It should be noted that as presented herein, FIGS. 6 and 7 represent separate user interface displays. According to one embodiment, the templates contained in both display 600 (FIG. 6) and display 700 (FIG. 7) may be combined in a single display. Other variations in the features of displays 600 and 700 may also be made. Further, other templates may be provided to permit users to access and/or modify configuration information (e.g., by selecting option 414 shown in FIG. 4) for various type of active tags.

Now that creation of a search active tag has been described, an embodiment of a user interface display 800 that permits a user to create an active tag that causes a navigation action to be performed is described in reference to FIG. 8. A navigation active tag may permit users to, for example, specify a navigation path such that a subsequent user (who may be the same user that created the navigation active tag) is directed to a specified network destination upon selecting the navigation active tag. As shown in FIG. 8, display 800 may include a text box 802 that permits the user to name the navigation active tag. Display 800 may also include text box 804 and bookmark option 806. Accordingly, a user may enter a Uniform Resource Identifier (URI) directly via text box 804 (e.g., by cutting and pasting a URI into text box 804 for a desired destination page). Alternatively, the user may select option 806 (“Bookmark Destination”) while viewing the desired destination page (e.g., while the display of FIG. 8 is still viewable), upon which tag logic 118 may transfer the URI for the destination page to text box 804. As an example, a navigation active tag may be used as a “one-click” tag to deliver a user of a network-based retail operation directly to a checkout page. The destination may be a page on a website, or any other appropriate network resource. Other methods for specifying the destination for a navigation active tag may also be used.

Referring to FIGS. 9 and 10, embodiments of user interface displays are illustrated that permit a user to create an active tag that causes a question and answer (Q&A) action to be performed. A Q&A active tag may permit a user to specify questions and corresponding answer options to be presented to users selecting the Q&A active tag (see FIG. 9), and further specify one or more actions to be taken depending on the answers selected in response to the question(s) (see FIG. 10). As shown in FIG. 9, tag service 112 may present a user with a “Build Questionnaire” template such as in display 900. Display 900 may include text box 902 that allows a user to name the Q&A active tag. Display 900 may also includes features that allow a user to specify one or more questions and answers (e.g., in a multiple-choice answer format) to be presented to users selecting the Q&A active tag. For example, as shown in FIG. 9, display 900 includes question text box 904, which allows the user to enter the text of a first question to be presented to subsequent users (who may include the user that created the Q&A active tag). Display 900 also includes answer selection text boxes 906, 908, 910, and 912, which allow the user to specify one or more possible answers to the question. For example, the questionnaire shown in FIG. 9 shows a question (“How much do you want to spend?”) and four answers (e.g., “A) Less than $100,” etc.). According to one embodiment, the question and answers are presented to users selecting the Q&A active tag in a multiple choice format (e.g., with answers labeled “A,” “B,” “C,” and so on, following the question). Other Q&A formats may also be used.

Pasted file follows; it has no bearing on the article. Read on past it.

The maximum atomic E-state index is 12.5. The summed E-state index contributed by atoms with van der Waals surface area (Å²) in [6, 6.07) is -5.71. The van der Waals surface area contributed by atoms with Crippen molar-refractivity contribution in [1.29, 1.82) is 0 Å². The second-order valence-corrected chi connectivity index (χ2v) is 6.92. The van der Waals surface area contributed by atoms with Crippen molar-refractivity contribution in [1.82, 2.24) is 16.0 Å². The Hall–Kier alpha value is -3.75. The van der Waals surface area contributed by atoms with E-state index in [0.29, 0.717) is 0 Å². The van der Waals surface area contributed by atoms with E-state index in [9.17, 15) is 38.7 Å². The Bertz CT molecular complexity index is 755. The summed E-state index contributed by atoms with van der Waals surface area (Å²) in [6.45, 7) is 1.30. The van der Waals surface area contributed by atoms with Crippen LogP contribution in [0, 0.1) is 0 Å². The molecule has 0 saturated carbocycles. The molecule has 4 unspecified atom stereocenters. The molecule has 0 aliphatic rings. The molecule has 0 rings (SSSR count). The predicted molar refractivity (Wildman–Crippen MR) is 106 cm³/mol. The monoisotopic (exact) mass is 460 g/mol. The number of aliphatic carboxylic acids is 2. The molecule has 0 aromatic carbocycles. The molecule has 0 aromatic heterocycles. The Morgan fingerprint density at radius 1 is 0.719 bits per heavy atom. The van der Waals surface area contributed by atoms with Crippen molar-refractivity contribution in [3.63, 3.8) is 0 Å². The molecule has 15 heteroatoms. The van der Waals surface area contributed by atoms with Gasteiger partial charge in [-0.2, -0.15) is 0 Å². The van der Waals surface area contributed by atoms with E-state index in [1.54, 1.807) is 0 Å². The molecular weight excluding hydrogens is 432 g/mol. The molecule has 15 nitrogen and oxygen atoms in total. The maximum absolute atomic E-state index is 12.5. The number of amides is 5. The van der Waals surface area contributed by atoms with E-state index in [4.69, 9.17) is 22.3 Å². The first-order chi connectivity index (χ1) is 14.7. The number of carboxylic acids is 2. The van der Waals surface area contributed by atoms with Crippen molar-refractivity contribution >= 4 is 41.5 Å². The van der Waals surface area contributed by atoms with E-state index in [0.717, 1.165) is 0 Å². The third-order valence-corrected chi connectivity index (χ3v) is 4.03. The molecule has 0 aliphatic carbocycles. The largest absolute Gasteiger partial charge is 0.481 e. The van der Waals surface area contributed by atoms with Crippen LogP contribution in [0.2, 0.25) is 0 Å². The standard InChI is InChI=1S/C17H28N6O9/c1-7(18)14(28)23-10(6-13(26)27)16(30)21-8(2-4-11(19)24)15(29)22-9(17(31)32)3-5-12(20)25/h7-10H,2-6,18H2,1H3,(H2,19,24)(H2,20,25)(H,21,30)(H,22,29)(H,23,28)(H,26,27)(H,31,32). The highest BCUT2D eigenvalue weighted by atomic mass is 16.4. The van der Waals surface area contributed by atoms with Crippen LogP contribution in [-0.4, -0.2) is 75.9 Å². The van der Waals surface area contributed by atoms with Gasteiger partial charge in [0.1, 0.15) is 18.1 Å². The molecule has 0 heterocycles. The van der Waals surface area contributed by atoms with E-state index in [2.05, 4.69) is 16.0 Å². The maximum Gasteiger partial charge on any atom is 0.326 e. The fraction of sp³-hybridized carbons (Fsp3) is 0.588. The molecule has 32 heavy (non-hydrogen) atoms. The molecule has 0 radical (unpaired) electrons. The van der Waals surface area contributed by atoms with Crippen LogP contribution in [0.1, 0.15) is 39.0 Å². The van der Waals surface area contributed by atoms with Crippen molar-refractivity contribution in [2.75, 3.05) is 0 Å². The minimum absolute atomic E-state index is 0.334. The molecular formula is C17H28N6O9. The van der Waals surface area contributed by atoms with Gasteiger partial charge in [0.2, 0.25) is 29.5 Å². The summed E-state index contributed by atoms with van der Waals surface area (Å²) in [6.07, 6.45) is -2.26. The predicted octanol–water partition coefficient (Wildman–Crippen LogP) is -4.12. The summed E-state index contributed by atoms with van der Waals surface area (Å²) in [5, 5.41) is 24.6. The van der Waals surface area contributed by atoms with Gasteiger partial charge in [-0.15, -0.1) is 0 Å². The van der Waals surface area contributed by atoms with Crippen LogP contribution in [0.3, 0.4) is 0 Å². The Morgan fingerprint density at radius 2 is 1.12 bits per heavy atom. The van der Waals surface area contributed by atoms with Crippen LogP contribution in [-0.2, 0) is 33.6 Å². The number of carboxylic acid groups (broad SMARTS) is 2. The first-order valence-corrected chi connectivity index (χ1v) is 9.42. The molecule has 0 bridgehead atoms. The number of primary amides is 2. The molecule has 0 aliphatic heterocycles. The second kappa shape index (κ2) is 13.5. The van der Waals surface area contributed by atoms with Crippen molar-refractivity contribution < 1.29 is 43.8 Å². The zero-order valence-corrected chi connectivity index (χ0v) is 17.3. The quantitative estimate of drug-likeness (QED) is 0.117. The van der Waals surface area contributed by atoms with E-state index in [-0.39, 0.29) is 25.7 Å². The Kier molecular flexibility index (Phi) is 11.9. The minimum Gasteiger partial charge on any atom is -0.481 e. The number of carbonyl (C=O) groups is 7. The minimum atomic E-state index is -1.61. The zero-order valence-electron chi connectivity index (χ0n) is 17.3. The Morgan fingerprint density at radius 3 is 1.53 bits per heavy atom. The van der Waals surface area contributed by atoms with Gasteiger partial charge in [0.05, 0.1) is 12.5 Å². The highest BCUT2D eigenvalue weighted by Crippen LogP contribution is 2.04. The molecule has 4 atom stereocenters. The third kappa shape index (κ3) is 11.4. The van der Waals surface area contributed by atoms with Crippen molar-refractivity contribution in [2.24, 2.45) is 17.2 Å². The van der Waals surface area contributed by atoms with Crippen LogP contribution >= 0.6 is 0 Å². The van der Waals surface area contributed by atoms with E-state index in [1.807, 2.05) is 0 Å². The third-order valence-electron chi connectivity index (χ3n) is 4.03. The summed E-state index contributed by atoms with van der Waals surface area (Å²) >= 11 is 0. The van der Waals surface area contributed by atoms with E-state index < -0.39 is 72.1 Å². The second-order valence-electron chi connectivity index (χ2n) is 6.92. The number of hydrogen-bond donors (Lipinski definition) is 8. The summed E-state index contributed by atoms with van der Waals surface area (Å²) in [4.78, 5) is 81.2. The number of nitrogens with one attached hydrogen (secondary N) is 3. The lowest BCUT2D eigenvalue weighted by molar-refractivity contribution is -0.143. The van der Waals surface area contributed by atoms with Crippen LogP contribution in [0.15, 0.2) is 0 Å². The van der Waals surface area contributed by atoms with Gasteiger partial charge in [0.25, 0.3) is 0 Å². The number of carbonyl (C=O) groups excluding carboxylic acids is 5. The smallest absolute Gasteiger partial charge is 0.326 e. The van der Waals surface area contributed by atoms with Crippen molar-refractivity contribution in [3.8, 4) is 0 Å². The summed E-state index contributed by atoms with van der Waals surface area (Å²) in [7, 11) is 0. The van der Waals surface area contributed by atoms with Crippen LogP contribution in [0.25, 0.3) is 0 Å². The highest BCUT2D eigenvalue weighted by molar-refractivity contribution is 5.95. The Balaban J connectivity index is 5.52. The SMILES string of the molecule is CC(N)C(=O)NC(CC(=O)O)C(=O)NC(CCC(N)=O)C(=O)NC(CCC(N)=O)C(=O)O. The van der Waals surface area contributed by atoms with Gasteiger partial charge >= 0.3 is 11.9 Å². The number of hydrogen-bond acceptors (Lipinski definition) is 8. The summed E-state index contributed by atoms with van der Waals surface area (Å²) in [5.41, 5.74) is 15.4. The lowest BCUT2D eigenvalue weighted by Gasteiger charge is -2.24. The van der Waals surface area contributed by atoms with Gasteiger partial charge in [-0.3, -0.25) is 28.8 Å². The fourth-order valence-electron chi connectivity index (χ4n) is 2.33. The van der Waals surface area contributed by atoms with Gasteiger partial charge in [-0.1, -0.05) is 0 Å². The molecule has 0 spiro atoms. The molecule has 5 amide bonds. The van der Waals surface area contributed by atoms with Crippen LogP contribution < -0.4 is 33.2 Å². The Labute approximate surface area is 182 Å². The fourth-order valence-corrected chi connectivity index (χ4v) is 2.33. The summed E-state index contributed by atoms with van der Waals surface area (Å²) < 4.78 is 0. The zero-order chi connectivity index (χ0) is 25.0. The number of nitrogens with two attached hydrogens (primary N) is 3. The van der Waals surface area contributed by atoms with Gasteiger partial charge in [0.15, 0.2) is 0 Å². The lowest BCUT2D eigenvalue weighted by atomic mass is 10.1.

Display 900 may also include additional features that permit, for example, additional answer selections to be added (see option 914 (“Add another answer selection”)) and/or additional questions to be added (see option 916 (“Add another question”)). Upon completing the questionnaire, the user may select option 918 (“Done with questions; Build action logic), at which point tag logic 118 may present the user with a display such as that shown in FIG. 10. Other features and/or options may also be presented in connection with display 900.